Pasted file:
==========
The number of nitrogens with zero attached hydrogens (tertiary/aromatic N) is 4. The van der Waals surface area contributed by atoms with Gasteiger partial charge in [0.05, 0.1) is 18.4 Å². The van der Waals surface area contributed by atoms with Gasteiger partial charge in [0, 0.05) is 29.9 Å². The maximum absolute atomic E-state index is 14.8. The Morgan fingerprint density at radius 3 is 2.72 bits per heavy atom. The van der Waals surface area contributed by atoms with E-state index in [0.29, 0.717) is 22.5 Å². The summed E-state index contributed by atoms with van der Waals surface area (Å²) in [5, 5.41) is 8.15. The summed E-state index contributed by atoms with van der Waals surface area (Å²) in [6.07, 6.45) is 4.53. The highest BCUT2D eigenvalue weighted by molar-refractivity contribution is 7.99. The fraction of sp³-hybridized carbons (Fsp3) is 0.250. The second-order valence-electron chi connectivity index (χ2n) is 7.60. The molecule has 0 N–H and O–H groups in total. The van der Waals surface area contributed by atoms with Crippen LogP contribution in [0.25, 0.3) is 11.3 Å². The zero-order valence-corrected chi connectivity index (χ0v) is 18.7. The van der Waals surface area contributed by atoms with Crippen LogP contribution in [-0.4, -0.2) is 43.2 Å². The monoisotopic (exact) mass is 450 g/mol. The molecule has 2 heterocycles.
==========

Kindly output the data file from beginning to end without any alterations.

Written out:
The number of nitrogens with zero attached hydrogens (tertiary/aromatic N) is 4. The van der Waals surface area contributed by atoms with Gasteiger partial charge in [0.05, 0.1) is 18.4 Å². The van der Waals surface area contributed by atoms with Gasteiger partial charge in [0, 0.05) is 29.9 Å². The maximum absolute atomic E-state index is 14.8. The Morgan fingerprint density at radius 3 is 2.72 bits per heavy atom. The van der Waals surface area contributed by atoms with E-state index in [0.29, 0.717) is 22.5 Å². The summed E-state index contributed by atoms with van der Waals surface area (Å²) in [5, 5.41) is 8.15. The summed E-state index contributed by atoms with van der Waals surface area (Å²) in [6.07, 6.45) is 4.53. The highest BCUT2D eigenvalue weighted by molar-refractivity contribution is 7.99. The fraction of sp³-hybridized carbons (Fsp3) is 0.250. The second-order valence-electron chi connectivity index (χ2n) is 7.60. The molecule has 0 N–H and O–H groups in total. The van der Waals surface area contributed by atoms with Crippen LogP contribution in [0.25, 0.3) is 11.3 Å². The zero-order valence-corrected chi connectivity index (χ0v) is 18.7. The van der Waals surface area contributed by atoms with Crippen LogP contribution in [-0.4, -0.2) is 43.2 Å². The monoisotopic (exact) mass is 450 g/mol. The molecule has 2 heterocycles.